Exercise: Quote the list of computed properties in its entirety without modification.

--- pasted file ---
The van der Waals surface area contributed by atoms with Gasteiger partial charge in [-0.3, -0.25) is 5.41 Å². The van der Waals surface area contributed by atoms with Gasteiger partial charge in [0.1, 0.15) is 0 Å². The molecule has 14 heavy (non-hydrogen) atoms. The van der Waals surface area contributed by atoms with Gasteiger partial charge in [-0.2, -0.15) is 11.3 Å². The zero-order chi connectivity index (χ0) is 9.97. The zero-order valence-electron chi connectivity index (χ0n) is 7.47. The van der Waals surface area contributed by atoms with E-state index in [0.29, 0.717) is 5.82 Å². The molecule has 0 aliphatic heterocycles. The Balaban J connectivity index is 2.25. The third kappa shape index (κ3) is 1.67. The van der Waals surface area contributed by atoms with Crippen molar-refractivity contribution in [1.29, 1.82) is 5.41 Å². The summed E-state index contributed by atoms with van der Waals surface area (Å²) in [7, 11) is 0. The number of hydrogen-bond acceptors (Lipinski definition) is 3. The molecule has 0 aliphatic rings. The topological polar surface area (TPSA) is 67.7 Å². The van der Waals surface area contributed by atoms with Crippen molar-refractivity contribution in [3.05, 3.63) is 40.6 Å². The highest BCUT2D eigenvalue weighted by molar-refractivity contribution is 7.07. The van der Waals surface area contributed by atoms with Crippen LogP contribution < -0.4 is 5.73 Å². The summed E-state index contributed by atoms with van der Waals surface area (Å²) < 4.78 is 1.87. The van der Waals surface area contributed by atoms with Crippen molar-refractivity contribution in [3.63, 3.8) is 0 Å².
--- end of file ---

The van der Waals surface area contributed by atoms with Gasteiger partial charge in [-0.3, -0.25) is 5.41 Å². The van der Waals surface area contributed by atoms with Gasteiger partial charge in [0.1, 0.15) is 0 Å². The molecule has 14 heavy (non-hydrogen) atoms. The van der Waals surface area contributed by atoms with Gasteiger partial charge in [-0.2, -0.15) is 11.3 Å². The zero-order chi connectivity index (χ0) is 9.97. The zero-order valence-electron chi connectivity index (χ0n) is 7.47. The van der Waals surface area contributed by atoms with E-state index in [0.29, 0.717) is 5.82 Å². The molecule has 0 aliphatic heterocycles. The Balaban J connectivity index is 2.25. The third kappa shape index (κ3) is 1.67. The van der Waals surface area contributed by atoms with Crippen molar-refractivity contribution in [1.29, 1.82) is 5.41 Å². The summed E-state index contributed by atoms with van der Waals surface area (Å²) in [7, 11) is 0. The number of hydrogen-bond acceptors (Lipinski definition) is 3. The molecule has 0 aliphatic rings. The topological polar surface area (TPSA) is 67.7 Å². The van der Waals surface area contributed by atoms with Crippen molar-refractivity contribution in [3.05, 3.63) is 40.6 Å². The highest BCUT2D eigenvalue weighted by molar-refractivity contribution is 7.07. The van der Waals surface area contributed by atoms with Crippen LogP contribution < -0.4 is 5.73 Å². The summed E-state index contributed by atoms with van der Waals surface area (Å²) < 4.78 is 1.87. The van der Waals surface area contributed by atoms with Crippen molar-refractivity contribution in [3.63, 3.8) is 0 Å².